Goodnight Children Everywhere

  • Date:
    Thursday, February 25, 1999

    Set in the spring of 1945, the action takes place in the living room of a flat in Clapham, South London. The story concerns Peter, a 17 year old war evacuee, who is returning to London from Canada after 5 years. His parents were killed in the war, but his three sisters are alive and are eagerly awaiting his return.

    The reunion is delightful and each share many stories to catch up on lost times. However, out of the blue Ann, Peter's sister, starts to masturbate him while he is taking a bath in a tin tub. What develops between them is an incestuous relationship, which I found just a little farfetched. I mean he had only been in the house a day! I have to admit that I found the start of the play irritating and unrealistic, particularly with the girls constantly giggling and hugging Peter repeatedly. I thought I was going to be in for a tedious 2 hours! However, this is one of those plays that improve as it goes along and eventually turns out to be absorbing.

    The play makes you think and question the characters motives. Why did Ann initiate an incestuous relationship with her brother and fall in love with him, particularly so quickly? Was it because they were close as children and she used to bath him as a child and then the effect of being parted from him has effected her? Maybe she feels the need to be as close as possible to him so as not to lose him again. Why does Peter allow this to happen? This I could not find a satisfactory answer to.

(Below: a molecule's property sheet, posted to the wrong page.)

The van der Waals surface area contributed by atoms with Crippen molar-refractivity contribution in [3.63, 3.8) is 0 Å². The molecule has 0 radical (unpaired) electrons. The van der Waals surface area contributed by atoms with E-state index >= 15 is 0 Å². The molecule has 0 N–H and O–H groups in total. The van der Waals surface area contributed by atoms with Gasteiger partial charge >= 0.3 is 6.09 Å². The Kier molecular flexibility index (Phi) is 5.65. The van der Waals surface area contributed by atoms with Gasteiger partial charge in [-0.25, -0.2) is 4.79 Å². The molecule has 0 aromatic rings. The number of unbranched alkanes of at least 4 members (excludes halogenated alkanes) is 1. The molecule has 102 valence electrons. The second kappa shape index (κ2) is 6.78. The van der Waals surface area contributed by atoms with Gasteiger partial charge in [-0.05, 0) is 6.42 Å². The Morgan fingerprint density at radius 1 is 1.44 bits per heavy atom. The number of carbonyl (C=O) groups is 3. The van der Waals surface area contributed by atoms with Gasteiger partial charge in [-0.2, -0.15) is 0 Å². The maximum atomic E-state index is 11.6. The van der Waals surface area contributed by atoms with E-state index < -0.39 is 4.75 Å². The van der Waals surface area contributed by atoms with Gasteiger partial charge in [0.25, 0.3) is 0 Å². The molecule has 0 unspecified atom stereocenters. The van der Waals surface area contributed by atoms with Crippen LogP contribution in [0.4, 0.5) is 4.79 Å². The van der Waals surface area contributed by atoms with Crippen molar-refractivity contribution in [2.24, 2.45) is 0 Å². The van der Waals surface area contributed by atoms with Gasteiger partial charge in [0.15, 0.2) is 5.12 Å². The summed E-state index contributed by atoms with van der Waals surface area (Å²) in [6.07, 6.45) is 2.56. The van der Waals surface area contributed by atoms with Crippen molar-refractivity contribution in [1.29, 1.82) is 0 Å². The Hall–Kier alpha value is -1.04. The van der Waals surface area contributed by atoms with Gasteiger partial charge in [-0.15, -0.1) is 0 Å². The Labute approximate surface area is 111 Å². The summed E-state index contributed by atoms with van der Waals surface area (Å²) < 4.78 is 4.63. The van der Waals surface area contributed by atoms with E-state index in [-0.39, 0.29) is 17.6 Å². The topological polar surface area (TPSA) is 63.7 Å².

This drama is not just dominated by this one relationship. It is obvious that the war and the parting of the family effected all the children. The story explores the emotional and fragility of family relationships against the backdrop of the 2nd World War's end.

    Once the play had settled down the talents of the cast began to shrine through. Simon Cardifield, is competent playing 'Peter'. He has this 'little boy lost' look about him that makes him look endearing and immature. Cathryn Bradshaw produces some wonderful acting as 'Ann', who is unhappily married to an older man by whom she is pregnant. There is a convincing performance from Colin McCormack who plays 'Mike', Ann's husband, who helped the family when their parents died. Sara Markland is splendid as 'Betty', another of Peter' s sisters. Betty is the eldest sister who remained with her parents whilst the other children were evacuated. Betty is shy with men, nevertheless piercingly hard with her family. The 3rd sister Vi, played by Robin Weaver, is an erratic thespian who, though reluctantly, is willing to grant sexual favours in order to get a part in a play.

    'Goodnight Children Everywhere' is a play that asks many puzzling questions, and does not easily give you the answers. Many theatregoers will come out of the auditorium with different ideas!

    (Darren Dalglish)

Looking for the best seats...